Refugees and Asylum Overview
Every year, millions of people leave their homes due to various problems stemming from war, lack of opportunity, natural disasters, food insecurity, water scarcity, all in search for a better life.
As of 2016, there are roughly 65 million such displaced people in the world.
Around 27 million of those are internally displaced persons, meaning they are facing the crisis of displacement without even leaving the borders of their home country.
As of mid-year 2016 there are approximately 21 million refugees worldwide.
Who qualifies to be a refugee?
There are 2 kinds of refugees: those who are individually at risk of persecution, and those who flee generalized violence or war. The 1951 Convention relating to the Status of Refugees covers the first group, defining a refugee as someone who “owing to a well-founded fear of being persecuted for reasons of race, religion, nationality, membership of a particular social group or political opinion, is outside the country of his nationality, and is unable to, or owing to such fear, is unwilling to avail himself of the protection of that country.”
International and regional refugee instruments, international human rights and humanitarian law, and state practice and jurisprudence complement this definition in the Convention. These sources include as refugees those individuals who have fled due to armed conflict and war. Even though these people may not have been targeted individually, they may still be afforded the rights of refugees. While the term “climate refugees” has recently been used in popular discourse, individuals fleeing natural disaster or famine generally do not qualify for refugee status.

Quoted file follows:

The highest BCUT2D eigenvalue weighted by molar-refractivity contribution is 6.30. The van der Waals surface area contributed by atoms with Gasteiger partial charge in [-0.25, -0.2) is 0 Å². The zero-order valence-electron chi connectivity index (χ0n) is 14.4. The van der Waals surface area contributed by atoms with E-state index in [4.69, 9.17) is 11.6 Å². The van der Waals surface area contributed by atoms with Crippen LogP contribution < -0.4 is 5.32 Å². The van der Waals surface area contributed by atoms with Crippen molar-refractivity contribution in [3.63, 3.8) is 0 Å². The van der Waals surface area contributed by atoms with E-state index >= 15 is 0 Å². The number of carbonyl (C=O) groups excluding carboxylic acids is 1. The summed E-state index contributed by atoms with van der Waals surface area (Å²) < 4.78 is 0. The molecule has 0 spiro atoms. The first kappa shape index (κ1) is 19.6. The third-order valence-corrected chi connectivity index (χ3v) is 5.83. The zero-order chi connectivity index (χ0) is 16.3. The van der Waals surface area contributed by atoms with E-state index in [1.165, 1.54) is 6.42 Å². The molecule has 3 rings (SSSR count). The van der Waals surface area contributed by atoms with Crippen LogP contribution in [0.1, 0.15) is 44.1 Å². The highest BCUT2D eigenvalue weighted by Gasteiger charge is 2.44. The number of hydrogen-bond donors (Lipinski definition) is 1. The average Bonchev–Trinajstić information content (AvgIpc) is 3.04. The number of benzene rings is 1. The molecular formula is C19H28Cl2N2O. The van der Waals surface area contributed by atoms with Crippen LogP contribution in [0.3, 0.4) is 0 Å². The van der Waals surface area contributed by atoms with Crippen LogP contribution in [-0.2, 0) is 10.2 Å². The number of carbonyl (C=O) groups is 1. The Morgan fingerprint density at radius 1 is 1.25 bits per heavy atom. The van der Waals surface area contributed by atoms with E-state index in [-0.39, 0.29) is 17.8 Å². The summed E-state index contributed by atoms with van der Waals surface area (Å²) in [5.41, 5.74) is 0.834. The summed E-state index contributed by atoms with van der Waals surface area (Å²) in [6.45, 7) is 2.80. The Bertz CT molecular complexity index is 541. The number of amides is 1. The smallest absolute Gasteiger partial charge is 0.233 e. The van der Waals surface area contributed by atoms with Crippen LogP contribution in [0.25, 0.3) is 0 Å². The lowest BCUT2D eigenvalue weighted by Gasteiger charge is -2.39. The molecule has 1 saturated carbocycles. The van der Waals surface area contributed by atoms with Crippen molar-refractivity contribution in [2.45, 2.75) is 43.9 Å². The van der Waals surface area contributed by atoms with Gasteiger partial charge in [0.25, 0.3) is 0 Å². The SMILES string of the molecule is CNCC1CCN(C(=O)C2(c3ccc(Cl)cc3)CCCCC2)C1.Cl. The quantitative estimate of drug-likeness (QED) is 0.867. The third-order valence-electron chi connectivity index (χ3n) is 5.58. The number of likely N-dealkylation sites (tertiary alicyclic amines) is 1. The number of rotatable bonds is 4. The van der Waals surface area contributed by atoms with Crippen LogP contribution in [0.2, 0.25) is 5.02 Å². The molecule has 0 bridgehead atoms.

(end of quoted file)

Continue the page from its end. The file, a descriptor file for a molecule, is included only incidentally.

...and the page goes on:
Who decides who is a refugee? And how?
Refugee status determination (RSD) is the process whereby the adjudicator (authorities of the host country or UNHCR) establish that an individual who seeks international protection qualifies as a refugee –– that is, whether his or her situation meets the criteria specified in the applicable refugee definition.
The primary responsibility for identifying those who come within the refugee definition, lies with the government in the host country. The UNHCR has a supervisory responsibility.
However, not all governments are capable or willing to conduct RSD up to international standards. In such instances, in about 60 countries around the world, the UNHCR carries out RSD.
Individual status determination does not always have to be carried out. For groups arriving en masse from war, they may be classified as refugees in groups.
What are refugees entitled to? What obligations are they owed and by who?
When an individual crosses an international border and seeks asylum, their host country has an obligation not to turn them back and to provide them safety, as well as certain basic rights and entitlements.
This obligation exists until a durable solution can be found for this person. There are 3 such durable solutions: repatriation (the individual voluntarily wishes to return to their home country when it becomes safe), local integration (the individual secures citizenship in their host country), or resettlement (being relocated to a third country other than the first country of asylum).